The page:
APA style uses a parenthetical, author-date format for in-text citations. After a quotation or reference, add parentheses containing the author's last name, the year of publication, and the page number of the work being cited. Use a single "p." for one-page, and a "pp." for multi-page quotations.
Example: "The quick brown fox jumped over the lazy dog" (Seuss, 2007, p. 7).
If you use more than one work by the same author published in the same year, use the letters a, b, etc., after the year.
Example: "The quick brown fox jumped over the lazy dog" (Seuss, 2007a, p. 7).
If a reference list includes more than one author with the same last name, add the first initials to in-text citations.
Example: "The quick brown fox jumped over the lazy dog" (D. Seuss, 2007, p. 7).
If two or more authors wrote the work, see the "Basic APA Citations" table below.
If using the author's name in your text, do not include it in the parentheses.
Example: In his scholarly study, Dr. Seuss (2007) observed that "the quick brown fox jumped over the lazy dog" (pp. 7-8).
If no author name is available, use the first few words of the reference list entry (usually the title) and the year. Use quotation marks around titles of articles or web pages and italicize titles of books, periodicals, or reports. Treat in-text citations to legal materials such as court cases, statutes, and legislation the same as works with no author.
Example: "The quick brown fox jumped over the lazy dog" (Fox in Socks, 2007).
If no page numbers are available, as is the case with some electronic journals, paragraph numbers and/or headings should be referenced.
Example: Smith and Jackson (2012) found that no significant effects resulted from their planned intervention (Discussion section, para. 5).
For additional examples, see pages 92 and 170-177 in the Publication manual of the American Psychological Association (2010).
Cite in text the first few words of the reference list entry (usually the webpage's title) and the year it was published online. Use double quotation marks around the title or abbreviated title, like this example: ("All 33 Chile Miners," 2010).
According to 6.20 ("Personal Communications") of the APA Style Manual:
"Personal communications may be private letters, memos, some electronic communications (e.g. email or messages from nonarchived discussion groups or electronic bulletin boards), personal interviews, telephone conversations, and the like. Because they do not provide recoverable data, personal communications are not included in the reference list. Cite personal communications in text only. Give the initials as well as the surname of the communicator, and provide as exact a date as possible:"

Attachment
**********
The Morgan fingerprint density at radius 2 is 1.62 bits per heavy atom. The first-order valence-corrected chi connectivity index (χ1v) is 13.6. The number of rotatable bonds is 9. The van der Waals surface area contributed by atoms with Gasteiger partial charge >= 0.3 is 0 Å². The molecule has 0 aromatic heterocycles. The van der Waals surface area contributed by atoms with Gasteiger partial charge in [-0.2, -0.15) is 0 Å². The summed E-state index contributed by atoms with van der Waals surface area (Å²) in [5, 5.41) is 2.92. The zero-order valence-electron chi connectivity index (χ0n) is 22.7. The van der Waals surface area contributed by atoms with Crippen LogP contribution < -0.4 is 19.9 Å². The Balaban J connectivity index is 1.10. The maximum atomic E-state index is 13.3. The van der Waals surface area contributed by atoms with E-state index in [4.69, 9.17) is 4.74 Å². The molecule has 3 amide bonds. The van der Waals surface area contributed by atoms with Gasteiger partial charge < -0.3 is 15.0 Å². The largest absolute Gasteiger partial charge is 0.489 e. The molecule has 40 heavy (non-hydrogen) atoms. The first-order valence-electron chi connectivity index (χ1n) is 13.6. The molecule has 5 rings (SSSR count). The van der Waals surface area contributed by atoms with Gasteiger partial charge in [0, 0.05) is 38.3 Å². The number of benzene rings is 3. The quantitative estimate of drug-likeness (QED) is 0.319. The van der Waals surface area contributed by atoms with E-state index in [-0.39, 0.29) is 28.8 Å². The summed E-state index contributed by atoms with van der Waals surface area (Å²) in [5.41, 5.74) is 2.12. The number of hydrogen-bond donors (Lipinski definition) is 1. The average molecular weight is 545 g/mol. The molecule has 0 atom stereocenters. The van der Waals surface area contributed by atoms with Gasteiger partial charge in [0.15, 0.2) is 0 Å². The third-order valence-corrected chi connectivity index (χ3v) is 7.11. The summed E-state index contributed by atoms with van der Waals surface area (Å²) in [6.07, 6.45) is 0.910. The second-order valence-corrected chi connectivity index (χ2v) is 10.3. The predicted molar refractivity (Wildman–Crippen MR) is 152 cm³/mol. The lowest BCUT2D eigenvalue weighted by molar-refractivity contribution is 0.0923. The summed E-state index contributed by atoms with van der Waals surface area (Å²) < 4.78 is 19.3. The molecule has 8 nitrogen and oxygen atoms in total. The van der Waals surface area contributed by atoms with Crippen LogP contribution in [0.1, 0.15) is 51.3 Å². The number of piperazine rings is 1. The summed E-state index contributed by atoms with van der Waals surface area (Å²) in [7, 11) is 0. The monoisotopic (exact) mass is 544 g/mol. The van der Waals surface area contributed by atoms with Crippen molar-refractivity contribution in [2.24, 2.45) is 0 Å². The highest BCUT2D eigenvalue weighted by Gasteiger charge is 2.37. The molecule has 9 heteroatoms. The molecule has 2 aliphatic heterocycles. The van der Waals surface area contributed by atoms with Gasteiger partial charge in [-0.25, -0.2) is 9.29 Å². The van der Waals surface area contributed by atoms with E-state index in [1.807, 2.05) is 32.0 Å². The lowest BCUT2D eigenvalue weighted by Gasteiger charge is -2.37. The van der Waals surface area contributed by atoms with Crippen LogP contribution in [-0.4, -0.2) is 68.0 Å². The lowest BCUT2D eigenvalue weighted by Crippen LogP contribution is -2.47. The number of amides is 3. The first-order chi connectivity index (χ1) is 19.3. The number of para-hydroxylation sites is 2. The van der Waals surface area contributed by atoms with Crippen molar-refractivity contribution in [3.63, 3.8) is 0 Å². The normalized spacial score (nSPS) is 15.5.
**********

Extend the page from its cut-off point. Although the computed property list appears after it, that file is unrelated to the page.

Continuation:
T. K. Jones (personal communication, April 18, 2001)
(J. A. Smith, personal communication, September 25, 1999)
Interviews which have been recorded and are available in an archive, or which have been transcribed and published should be cited in a reference list according to 7.10 ("Archival Documents and Collections") of the APA Style Manual.
|Type of Citation||First Citation in Text||Subsequent Citations in Text||Parenthetical Format, First Citation in Text||Parenthetical Format, Subsequent Citations in Text|
|One work by one author||Walker (2007)||Walker (2007)||(Walker, 2007)||(Walker, 2007)|
|One work by two authors||Walker and Allen (2004)||Walker and Allen (2004)||(Walker & Allen, 2004)||(Walker & Allen, 2004)|
|One work by three to five authors||Bradley, Ramirez, and Soo (1999)||Bradley et al. (1999)||(Bradley, Ramirez, & Soo, 1999)||(Bradley et al., 1999)|
|One work by six or more authors||Wasserstein et al. (2005)||Wasserstein et al. (2005)||(Wasserstein et al., 2005)||(Wasserstein et al., 2005)|
|Groups as authors (readily identified through abbreviation)||National Institute of Mental Health (NIMH, 2003)||NIMH (2003)||(National Institute of Mental Health [NIMH], 2003)||(NIMH, 2003)|
|Groups as authors (no abbreviation)||University of Pittsburgh (2005)||University of Pittsburgh (2005)||(University of Pittsburgh, 2005)||(University of Pittsburgh, 2005)|
Source: American Psychological Association. (2010). Publication manual of the American Psychological Association. Washington, D.C.: Author.
These APA examples were originally created by Scott Pfitzinger, Information Commons & Technology Librarian at Butler University, Indianapolis, IN, and adapted with permission by Jon Ritterbush, E-Resources and Serials Librarian at University of Nebraska-Kearney. Other users of LibGuides are welcome to use this Guide as a template and to make changes as necessary to fit their custom needs.